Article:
“Kingdom of Zion” Cult Compound

"Zion"

“Zion”

 

The desert has a tendency to attract some interesting characters, not all good, but not all bad either.  Some can be a bit eccentric, while others, just plain nuts.  Spend a few years exploring and/or writing about the desert, and some of those interesting characters will find you, if you don’t find them first. This isn’t any sort of new revelation, the desert has attracted these types for as long as we’ve inhabited this side of the country.

The 1960’s, and Charles Manson are one of the first things to come to mind in terms of “interesting desert characters”. Or am I giving him too much credit?  It is a well-known fact that Manson escaped to the desert after the gruesome Tate-Labianca murders in 1969. He wasn’t here long, but definitely found himself a place in desert history.

Also in the 1960’s a religious cult was forming in the desert called the “Kingdom of Zion”.  The group established a compound in the Chuckwalla Mountains, a few miles east of Desert Center. What is unfortunate is that their story is lost, and locals only seem to remember them as a group of displaced hippies.

I went out and visited the site of the compound on a beautiful February day, the temperature was in the low 80’s, and the sky, not a cloud in it.  I parked my vehicle well before the mouth of the canyon, and hiked the short distance in. The first sign of the compound was along the dirt road, a rock placed on the side, simply had the word “Zion” painted on it. Simple enough I thought, and a sure sign that I was in the right place.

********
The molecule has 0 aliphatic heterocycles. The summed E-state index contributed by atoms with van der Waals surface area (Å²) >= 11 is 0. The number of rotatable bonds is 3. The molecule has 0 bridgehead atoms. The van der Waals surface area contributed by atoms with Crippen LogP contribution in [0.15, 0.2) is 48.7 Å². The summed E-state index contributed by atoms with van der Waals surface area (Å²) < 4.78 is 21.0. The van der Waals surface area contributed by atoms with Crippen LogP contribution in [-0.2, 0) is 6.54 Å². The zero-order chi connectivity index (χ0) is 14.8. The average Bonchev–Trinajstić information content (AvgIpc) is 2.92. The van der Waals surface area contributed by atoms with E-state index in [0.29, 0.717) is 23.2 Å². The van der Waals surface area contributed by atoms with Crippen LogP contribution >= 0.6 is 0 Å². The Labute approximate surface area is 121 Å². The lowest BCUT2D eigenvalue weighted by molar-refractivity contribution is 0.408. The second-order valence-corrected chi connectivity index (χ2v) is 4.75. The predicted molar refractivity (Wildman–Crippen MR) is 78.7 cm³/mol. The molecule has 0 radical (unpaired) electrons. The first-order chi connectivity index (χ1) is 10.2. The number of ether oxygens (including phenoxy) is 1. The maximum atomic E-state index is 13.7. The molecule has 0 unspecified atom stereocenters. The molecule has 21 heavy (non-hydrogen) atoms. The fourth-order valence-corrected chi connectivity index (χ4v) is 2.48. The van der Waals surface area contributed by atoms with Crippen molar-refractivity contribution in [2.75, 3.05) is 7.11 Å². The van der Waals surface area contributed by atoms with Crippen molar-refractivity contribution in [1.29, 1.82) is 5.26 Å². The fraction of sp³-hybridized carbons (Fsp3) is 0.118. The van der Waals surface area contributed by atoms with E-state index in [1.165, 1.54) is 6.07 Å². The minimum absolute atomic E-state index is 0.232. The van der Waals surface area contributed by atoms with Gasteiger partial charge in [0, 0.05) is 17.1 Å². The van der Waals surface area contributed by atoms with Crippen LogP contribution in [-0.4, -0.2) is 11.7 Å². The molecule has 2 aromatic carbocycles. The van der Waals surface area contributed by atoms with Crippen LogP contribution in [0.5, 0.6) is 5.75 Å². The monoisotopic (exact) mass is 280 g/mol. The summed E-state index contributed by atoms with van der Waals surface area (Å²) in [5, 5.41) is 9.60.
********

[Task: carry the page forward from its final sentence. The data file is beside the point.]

A bit further along, and the road comes to an end. A BLM sign is posted, stating that beyond is wilderness, and closed to vehicular traffic. Along with the BLM sign, yet another rock is painted, this time with the words, “No Guns Beyond This Point”. To the right there is a foundation in a clearing among a granite boulder stack, and among the boulders, a small man-made dam. The dam construction reminded me of similar sites in nearby Joshua Tree National Park. Ranchers in the early to mid-1900’s would construct these types of dams in natural tank like areas to collect rain water.

 

Stone cased dam, among the boulders.

Stone cased dam, among the boulders.

 

"No Guns Beyond this Point"

“No Guns Beyond this Point”

 

Back on trail to the compound, and yet another painted stone, “The Way To Zion”, along with an arrow pointing the direction. They sure weren’t very secretive of their location.

From there the number of messages increased, and began to take on religious messages, “Our God is a Rock” along with an eyeball, “Isaiah 35:9 – But the redeemed shall walk – “10-4″ 1977”, “The Lord Loves the Gates of Zion”, and “The Holy Hill of Zion”. All of which are quotes of Bible scripture.

I honestly have a good case of the heebie-jeebies at this point, religious fanaticism is one of the most terrifying things to me. I completely understand the concept of religion, I get the idea of worship, but what I don’t get is going overboard with all of it. No God, that I am aware of is going to give you extra brownie points for painting their message on a boulder, or for that matter, putting a plastic fish on the back of your vehicle.

 

I think that I am on the right track.

I think that I am on the right track.

 

"Our God is a Rock" - I think the eye is what creeps me out the most.

“Our God is a Rock” – I think the eye is what creeps me out the most.